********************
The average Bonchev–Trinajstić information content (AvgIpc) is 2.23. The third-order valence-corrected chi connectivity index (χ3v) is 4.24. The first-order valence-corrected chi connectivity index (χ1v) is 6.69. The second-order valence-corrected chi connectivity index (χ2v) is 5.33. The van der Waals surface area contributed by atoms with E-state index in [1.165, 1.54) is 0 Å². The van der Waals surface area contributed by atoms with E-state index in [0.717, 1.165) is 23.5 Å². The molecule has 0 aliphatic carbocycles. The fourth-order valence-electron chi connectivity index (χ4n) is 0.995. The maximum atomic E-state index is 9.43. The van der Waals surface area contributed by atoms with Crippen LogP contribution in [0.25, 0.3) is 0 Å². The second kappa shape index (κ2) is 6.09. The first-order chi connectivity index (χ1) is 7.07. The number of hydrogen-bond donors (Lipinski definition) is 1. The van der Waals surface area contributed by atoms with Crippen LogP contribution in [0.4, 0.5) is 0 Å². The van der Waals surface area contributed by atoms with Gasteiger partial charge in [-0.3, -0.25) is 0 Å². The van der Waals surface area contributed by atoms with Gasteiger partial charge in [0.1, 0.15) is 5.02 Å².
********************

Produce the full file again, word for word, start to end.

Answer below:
The average Bonchev–Trinajstić information content (AvgIpc) is 2.23. The third-order valence-corrected chi connectivity index (χ3v) is 4.24. The first-order valence-corrected chi connectivity index (χ1v) is 6.69. The second-order valence-corrected chi connectivity index (χ2v) is 5.33. The van der Waals surface area contributed by atoms with E-state index in [1.165, 1.54) is 0 Å². The van der Waals surface area contributed by atoms with E-state index in [0.717, 1.165) is 23.5 Å². The molecule has 0 aliphatic carbocycles. The fourth-order valence-electron chi connectivity index (χ4n) is 0.995. The maximum atomic E-state index is 9.43. The van der Waals surface area contributed by atoms with Crippen LogP contribution in [0.25, 0.3) is 0 Å². The second kappa shape index (κ2) is 6.09. The first-order chi connectivity index (χ1) is 7.07. The number of hydrogen-bond donors (Lipinski definition) is 1. The van der Waals surface area contributed by atoms with Crippen LogP contribution in [0.4, 0.5) is 0 Å². The van der Waals surface area contributed by atoms with Gasteiger partial charge in [-0.3, -0.25) is 0 Å². The van der Waals surface area contributed by atoms with Gasteiger partial charge in [0.1, 0.15) is 5.02 Å².